Tech mergers
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This article has been written by Sanjay E.

Introduction

The 21st-century world is showing a trend of moving away from the utilitarian idea of the greater good and is focusing much more on the rights of an individual than the majority. Even though India is not a place where this trend is almost obsolete, eventually the inevitable succumbing to trade liberalization, which started in 1991, will happen if the country wants to stay in the trade business.  

Democracies are paving the way for the representation of minorities as well. The assurance that even the voices of the minorities are heard despite there being a majority against them is one of the biggest advantages of democracy. Almost all the exhaustive, voluminous and extensive legislations in the world like the UN Charter, American Constitution, or Indian Constitution guarantees certain rights to the minorities which cannot be taken away even if the majority desires to.

The plight of minority shareholders

Similarly, in the case of a company, there are majority and minority shareholders. However, when it comes to the jurisprudential history of companies in various countries, the rights of minority shareholders are negligible and their concerns are easily overridden by the majority. This plight of minority shareholders is generally not taken seriously by Indian or UK legal systems.

With help of relevant case laws, I would argue that the trepidations exhibited for the minority shareholders who are crammed in between these squeeze out transactions are diminutive in nature, which is probably due to a postulation that there are definite profits that would unquestionably ascend from these kinds of squeeze outs. Further, these profits are used to vindicate the instinctive cessation of the minority shareholders’ interests. This comes with a caveat of acknowledgement regarding the justification of squeeze outs being helpful in removing an abusive minority shareholder, who acts as a hurdle in the way of the company’s success. However, I would consider it as an exception which is not good enough to make a generalization out of.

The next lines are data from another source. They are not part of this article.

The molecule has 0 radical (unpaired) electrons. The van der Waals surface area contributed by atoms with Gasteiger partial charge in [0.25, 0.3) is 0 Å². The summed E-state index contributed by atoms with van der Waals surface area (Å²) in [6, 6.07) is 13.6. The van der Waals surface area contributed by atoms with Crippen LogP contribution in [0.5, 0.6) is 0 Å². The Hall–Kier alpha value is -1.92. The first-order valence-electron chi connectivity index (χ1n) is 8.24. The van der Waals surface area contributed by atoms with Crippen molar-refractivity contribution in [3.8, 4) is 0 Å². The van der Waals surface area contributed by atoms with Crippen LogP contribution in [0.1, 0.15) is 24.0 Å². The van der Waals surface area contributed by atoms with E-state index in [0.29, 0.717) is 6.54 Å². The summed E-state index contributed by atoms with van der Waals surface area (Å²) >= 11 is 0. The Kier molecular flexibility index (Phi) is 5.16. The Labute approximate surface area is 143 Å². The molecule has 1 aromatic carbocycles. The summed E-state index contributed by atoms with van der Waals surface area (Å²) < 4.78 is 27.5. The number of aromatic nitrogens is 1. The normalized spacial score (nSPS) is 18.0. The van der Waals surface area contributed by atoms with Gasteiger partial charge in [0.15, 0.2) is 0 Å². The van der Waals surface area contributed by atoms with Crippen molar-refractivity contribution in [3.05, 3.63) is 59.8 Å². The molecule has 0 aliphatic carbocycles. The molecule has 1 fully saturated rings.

Aftermath of a squeeze out merger on minority shareholders

In the aftermath of a squeeze out merger, the minority shareholders are the adversely affected ones. There are various instances in which minority shareholders are left with no other options but to give in for a ‘fair price’, which is very difficult to objectively calculate.

In this article, I would argue about the ways in which the rights of the minority shareholders can be protected and the necessity for protecting them. Even though it is most likely that there are appraisal rights guaranteed to the minority shareholders in all jurisdictions, it alone is not enough to conclusively establish that minority shareholders are immune from the abuse of majority shareholders.

I would be considering a few merger orders given out by certain prominent legal authorities in India to portray the scrape of minority shareholders in case of a merger. I would also refer to the jurisprudence of Delaware Courts in the US which have transgressed further than appraisal remedies to safeguard the minority shareholders by entitling them to equitable rights.    

Profit maximization as an argument against minority shareholders’ rights

The success of a company is generally looked at solely from an economic perspective. Profit maximization is the only purpose of a company because it is the shareholders’ revenue that is going to be ultimately considered as the aim. Even though the aim of profit maximization should be achieved, it cannot be done in a way that violates certain legislations. Just in the pretext of profit maximization, rules of the state cannot be flouted.

There are different constitutional provisions like the right against bonded labour or child labour guaranteed to Indian citizens. Labour laws including the Industrial Dispute Act ensure that workers are not being exploited just for the sake of profit maximization.